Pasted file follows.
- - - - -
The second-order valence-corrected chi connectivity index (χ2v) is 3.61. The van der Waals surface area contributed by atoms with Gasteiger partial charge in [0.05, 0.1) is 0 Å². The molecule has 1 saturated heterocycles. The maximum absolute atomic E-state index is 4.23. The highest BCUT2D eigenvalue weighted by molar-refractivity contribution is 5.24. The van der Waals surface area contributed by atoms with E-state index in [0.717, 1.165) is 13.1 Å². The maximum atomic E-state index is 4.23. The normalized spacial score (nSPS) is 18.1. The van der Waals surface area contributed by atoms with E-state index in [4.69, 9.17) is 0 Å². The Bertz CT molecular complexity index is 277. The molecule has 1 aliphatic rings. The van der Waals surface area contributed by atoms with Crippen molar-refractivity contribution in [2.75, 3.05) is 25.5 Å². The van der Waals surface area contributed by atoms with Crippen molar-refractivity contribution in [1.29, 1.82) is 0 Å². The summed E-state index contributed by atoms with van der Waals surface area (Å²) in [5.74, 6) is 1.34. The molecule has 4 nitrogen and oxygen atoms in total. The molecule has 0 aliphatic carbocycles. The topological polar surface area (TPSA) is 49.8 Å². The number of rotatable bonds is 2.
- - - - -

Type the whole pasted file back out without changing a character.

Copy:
The second-order valence-corrected chi connectivity index (χ2v) is 3.61. The van der Waals surface area contributed by atoms with Gasteiger partial charge in [0.05, 0.1) is 0 Å². The molecule has 1 saturated heterocycles. The maximum absolute atomic E-state index is 4.23. The highest BCUT2D eigenvalue weighted by molar-refractivity contribution is 5.24. The van der Waals surface area contributed by atoms with E-state index in [0.717, 1.165) is 13.1 Å². The maximum atomic E-state index is 4.23. The normalized spacial score (nSPS) is 18.1. The van der Waals surface area contributed by atoms with E-state index in [4.69, 9.17) is 0 Å². The Bertz CT molecular complexity index is 277. The molecule has 1 aliphatic rings. The van der Waals surface area contributed by atoms with Crippen molar-refractivity contribution in [2.75, 3.05) is 25.5 Å². The van der Waals surface area contributed by atoms with Crippen molar-refractivity contribution in [1.29, 1.82) is 0 Å². The summed E-state index contributed by atoms with van der Waals surface area (Å²) in [5.74, 6) is 1.34. The molecule has 4 nitrogen and oxygen atoms in total. The molecule has 0 aliphatic carbocycles. The topological polar surface area (TPSA) is 49.8 Å². The number of rotatable bonds is 2.